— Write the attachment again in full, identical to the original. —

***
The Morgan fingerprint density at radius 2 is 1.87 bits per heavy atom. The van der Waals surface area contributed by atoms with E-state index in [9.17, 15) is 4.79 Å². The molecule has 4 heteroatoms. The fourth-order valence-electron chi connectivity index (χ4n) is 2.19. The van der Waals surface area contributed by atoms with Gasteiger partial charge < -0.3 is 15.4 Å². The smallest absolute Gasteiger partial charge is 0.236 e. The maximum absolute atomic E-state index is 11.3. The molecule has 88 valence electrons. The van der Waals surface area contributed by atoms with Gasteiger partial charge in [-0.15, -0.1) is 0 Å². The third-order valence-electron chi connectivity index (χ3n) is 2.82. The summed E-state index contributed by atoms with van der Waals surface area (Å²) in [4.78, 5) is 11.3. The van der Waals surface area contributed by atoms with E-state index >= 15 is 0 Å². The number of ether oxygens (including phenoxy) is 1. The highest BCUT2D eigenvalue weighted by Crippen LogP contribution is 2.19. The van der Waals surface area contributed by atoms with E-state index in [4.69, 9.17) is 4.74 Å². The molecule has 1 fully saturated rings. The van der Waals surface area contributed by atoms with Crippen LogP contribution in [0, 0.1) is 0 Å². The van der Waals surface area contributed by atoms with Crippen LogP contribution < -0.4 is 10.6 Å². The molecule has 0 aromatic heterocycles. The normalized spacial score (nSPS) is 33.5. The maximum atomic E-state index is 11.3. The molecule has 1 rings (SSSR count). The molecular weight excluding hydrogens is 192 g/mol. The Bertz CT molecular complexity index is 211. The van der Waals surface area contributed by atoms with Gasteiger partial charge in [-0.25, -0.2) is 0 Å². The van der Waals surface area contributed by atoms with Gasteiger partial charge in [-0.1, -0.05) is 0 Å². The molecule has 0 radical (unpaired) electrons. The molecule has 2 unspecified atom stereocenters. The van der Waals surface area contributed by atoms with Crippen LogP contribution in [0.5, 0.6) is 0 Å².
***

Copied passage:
The Morgan fingerprint density at radius 2 is 1.87 bits per heavy atom. The van der Waals surface area contributed by atoms with E-state index in [9.17, 15) is 4.79 Å². The molecule has 4 heteroatoms. The fourth-order valence-electron chi connectivity index (χ4n) is 2.19. The van der Waals surface area contributed by atoms with Gasteiger partial charge < -0.3 is 15.4 Å². The smallest absolute Gasteiger partial charge is 0.236 e. The maximum absolute atomic E-state index is 11.3. The molecule has 88 valence electrons. The van der Waals surface area contributed by atoms with Gasteiger partial charge in [-0.15, -0.1) is 0 Å². The third-order valence-electron chi connectivity index (χ3n) is 2.82. The summed E-state index contributed by atoms with van der Waals surface area (Å²) in [4.78, 5) is 11.3. The van der Waals surface area contributed by atoms with E-state index >= 15 is 0 Å². The number of ether oxygens (including phenoxy) is 1. The highest BCUT2D eigenvalue weighted by Crippen LogP contribution is 2.19. The van der Waals surface area contributed by atoms with E-state index in [4.69, 9.17) is 4.74 Å². The molecule has 1 fully saturated rings. The van der Waals surface area contributed by atoms with Crippen LogP contribution in [0, 0.1) is 0 Å². The van der Waals surface area contributed by atoms with Crippen LogP contribution < -0.4 is 10.6 Å². The molecule has 0 aromatic heterocycles. The normalized spacial score (nSPS) is 33.5. The maximum atomic E-state index is 11.3. The molecule has 1 rings (SSSR count). The molecular weight excluding hydrogens is 192 g/mol. The Bertz CT molecular complexity index is 211. The van der Waals surface area contributed by atoms with Gasteiger partial charge in [-0.25, -0.2) is 0 Å². The van der Waals surface area contributed by atoms with Gasteiger partial charge in [-0.1, -0.05) is 0 Å². The molecule has 0 radical (unpaired) electrons. The molecule has 2 unspecified atom stereocenters. The van der Waals surface area contributed by atoms with Crippen LogP contribution in [0.5, 0.6) is 0 Å².